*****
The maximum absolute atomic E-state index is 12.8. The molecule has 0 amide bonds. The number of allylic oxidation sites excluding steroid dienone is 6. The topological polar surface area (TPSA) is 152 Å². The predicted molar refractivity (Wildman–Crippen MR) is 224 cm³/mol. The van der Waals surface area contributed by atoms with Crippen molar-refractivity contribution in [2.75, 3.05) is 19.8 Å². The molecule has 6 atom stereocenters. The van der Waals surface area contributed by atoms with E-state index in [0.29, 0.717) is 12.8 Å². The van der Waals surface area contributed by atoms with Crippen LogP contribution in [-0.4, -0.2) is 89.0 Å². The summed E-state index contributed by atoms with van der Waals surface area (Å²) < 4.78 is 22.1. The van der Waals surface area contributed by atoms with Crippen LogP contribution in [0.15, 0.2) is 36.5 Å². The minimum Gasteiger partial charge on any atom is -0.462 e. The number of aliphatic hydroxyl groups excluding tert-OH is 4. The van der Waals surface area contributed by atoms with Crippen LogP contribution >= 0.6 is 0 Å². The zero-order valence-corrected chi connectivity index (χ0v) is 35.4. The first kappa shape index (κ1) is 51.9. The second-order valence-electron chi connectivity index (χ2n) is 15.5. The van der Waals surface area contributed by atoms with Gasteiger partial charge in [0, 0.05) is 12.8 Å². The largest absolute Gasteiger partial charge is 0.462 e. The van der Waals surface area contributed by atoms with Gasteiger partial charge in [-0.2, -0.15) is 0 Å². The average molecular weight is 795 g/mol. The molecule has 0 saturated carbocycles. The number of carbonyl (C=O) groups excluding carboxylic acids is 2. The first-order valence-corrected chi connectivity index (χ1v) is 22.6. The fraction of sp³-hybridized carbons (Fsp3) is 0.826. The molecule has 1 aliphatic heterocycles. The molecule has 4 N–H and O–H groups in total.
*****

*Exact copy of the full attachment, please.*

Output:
The maximum absolute atomic E-state index is 12.8. The molecule has 0 amide bonds. The number of allylic oxidation sites excluding steroid dienone is 6. The topological polar surface area (TPSA) is 152 Å². The predicted molar refractivity (Wildman–Crippen MR) is 224 cm³/mol. The van der Waals surface area contributed by atoms with Crippen molar-refractivity contribution in [2.75, 3.05) is 19.8 Å². The molecule has 6 atom stereocenters. The van der Waals surface area contributed by atoms with E-state index in [0.29, 0.717) is 12.8 Å². The van der Waals surface area contributed by atoms with Crippen LogP contribution in [-0.4, -0.2) is 89.0 Å². The summed E-state index contributed by atoms with van der Waals surface area (Å²) < 4.78 is 22.1. The van der Waals surface area contributed by atoms with Crippen LogP contribution in [0.15, 0.2) is 36.5 Å². The minimum Gasteiger partial charge on any atom is -0.462 e. The number of aliphatic hydroxyl groups excluding tert-OH is 4. The van der Waals surface area contributed by atoms with Crippen LogP contribution >= 0.6 is 0 Å². The zero-order valence-corrected chi connectivity index (χ0v) is 35.4. The first kappa shape index (κ1) is 51.9. The second-order valence-electron chi connectivity index (χ2n) is 15.5. The van der Waals surface area contributed by atoms with Gasteiger partial charge in [0, 0.05) is 12.8 Å². The largest absolute Gasteiger partial charge is 0.462 e. The van der Waals surface area contributed by atoms with Gasteiger partial charge in [-0.2, -0.15) is 0 Å². The average molecular weight is 795 g/mol. The molecule has 0 saturated carbocycles. The number of carbonyl (C=O) groups excluding carboxylic acids is 2. The first-order valence-corrected chi connectivity index (χ1v) is 22.6. The fraction of sp³-hybridized carbons (Fsp3) is 0.826. The molecule has 1 aliphatic heterocycles. The molecule has 4 N–H and O–H groups in total.